U.S. urged to sign cluster bomb ban treaty

The United States government needs to sign the new treaty banning cluster bombs and become part of the international consensus against this weapon. Banning Cluster Munitions, a new report released today by Cluster Munitions Coalition members, shows how the prohibition on cluster munitions is firmly taking hold as more countries join the new treaty banning the weapon and hold – out states shift their policies in the right direction.

The U.S. is not among the 96 nations that have signed the 2008 Convention on Cluster Munitions, which was adopted on May 30, 2008, and opened for signature six months later. This treaty prohibits the use, production and transfer of cluster munitions, requires destruction of stockpiled weapons within eight years and clearance of contaminated land within ten years, and assistance to victims.

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Any Given Sunday

A group of former refugees who have returned to their homes in Lobone, South Sudan, share the Lord’s Prayer.

Priest who worked with JRS dies in Sri Lanka

One of the seven priests who remained with trapped Sri Lankan refugees through the end of the fighting between government forces and separatists rebels, died on the battle’s last day, and was buried Tuesday.

Father Mariampillai Sarathjeevan

Father Mariampillai Sarathjeevan

Father Mariampillai Sarathjeevan, 41, opted to stay with the people trapped in the “safe zone” until the May 18 end of the civil war between Sri Lanka’s military and the rebel Tamil Tigers, despite the danger as the conflict moved into the zone.

He died as the battle ended, struck by a heart attack as he left the war zone with the last refugees. Read the full story on the Zenit website here.

Fr. David Manuelpillai wrote this “tribute to the legacy of Rev. Fr. Mariampillai T. Sarathjeevan.”

The past few weeks have been catastrophic and have left the Tamil population of the island of Sri Lanka devastated. The lives of the Tamil people are filled with moments of abject suffering and destruction. Every day we have been hearing disturbing accounts of deaths and injuries. Church bells have been tolling incessantly bringing news of the death of beloved ones to the people. On the 18th of May, the bells of Jaffna Cathedral brought the news of the untimely death of the young and dynamic priest, Rev. Fr. Mariampillai T. Sarathjeevan, submerging the people of Jaffna in the sea of sorrow. Is he dead?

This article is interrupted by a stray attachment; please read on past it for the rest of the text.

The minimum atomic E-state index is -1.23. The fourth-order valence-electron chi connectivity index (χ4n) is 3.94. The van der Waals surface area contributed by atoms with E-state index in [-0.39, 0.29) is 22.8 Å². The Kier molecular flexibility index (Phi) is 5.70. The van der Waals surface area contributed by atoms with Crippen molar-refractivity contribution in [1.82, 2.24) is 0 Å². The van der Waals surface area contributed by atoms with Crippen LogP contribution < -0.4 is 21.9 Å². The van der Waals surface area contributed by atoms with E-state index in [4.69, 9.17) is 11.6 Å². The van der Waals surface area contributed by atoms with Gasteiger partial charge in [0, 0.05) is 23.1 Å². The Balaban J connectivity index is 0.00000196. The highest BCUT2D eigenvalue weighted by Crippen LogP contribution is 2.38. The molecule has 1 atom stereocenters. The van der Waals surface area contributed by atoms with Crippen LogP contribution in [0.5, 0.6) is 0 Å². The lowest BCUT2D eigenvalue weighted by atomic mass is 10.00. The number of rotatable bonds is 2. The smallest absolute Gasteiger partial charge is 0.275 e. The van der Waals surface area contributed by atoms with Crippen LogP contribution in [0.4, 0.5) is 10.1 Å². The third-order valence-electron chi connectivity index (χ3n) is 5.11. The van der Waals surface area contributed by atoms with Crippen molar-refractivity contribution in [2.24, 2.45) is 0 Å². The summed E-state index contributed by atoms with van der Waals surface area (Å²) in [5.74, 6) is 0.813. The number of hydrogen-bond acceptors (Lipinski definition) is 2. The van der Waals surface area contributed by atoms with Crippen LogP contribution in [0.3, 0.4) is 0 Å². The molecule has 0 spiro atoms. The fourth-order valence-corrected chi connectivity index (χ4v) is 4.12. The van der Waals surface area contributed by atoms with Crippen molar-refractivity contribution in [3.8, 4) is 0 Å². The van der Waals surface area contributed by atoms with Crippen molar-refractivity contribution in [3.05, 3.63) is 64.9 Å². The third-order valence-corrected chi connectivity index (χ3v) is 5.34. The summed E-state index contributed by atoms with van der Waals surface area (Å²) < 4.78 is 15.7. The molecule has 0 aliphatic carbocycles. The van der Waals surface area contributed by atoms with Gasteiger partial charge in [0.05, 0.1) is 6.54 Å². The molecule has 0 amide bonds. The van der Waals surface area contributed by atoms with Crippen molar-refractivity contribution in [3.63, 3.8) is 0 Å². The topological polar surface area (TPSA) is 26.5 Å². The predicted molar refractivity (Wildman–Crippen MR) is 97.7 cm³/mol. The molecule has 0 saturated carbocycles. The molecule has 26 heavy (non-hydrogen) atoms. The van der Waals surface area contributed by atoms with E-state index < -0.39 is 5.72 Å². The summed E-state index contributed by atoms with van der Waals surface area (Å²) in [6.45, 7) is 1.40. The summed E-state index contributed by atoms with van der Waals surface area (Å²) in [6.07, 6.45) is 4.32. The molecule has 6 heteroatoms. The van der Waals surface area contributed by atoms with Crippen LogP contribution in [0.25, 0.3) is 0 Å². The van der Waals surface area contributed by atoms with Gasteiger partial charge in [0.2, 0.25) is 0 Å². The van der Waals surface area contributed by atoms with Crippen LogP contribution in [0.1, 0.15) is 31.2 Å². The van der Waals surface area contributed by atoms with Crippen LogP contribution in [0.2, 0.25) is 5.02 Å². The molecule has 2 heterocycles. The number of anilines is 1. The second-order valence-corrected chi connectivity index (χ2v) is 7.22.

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Haitians in U.S. see glimmer of hope for TPS

The New York Times today has a story about Haitians in the United States who are “are hopeful about a proposal under consideration by the Obama administration that would provide relief for her and tens of thousands of other illegal Haitian immigrants.”

After four hurricanes and tropical storms in 2008 killed hundreds of people, wiped out most of Haiti’s food crops and caused nearly a billion dollars in damage, the country’s government asked the United States to grant undocumented Haitian immigrants what is known as temporary protected status. The designation would shield them from detention and deportation for a set period of time, and allow them to work legally, while Haiti tries to recover.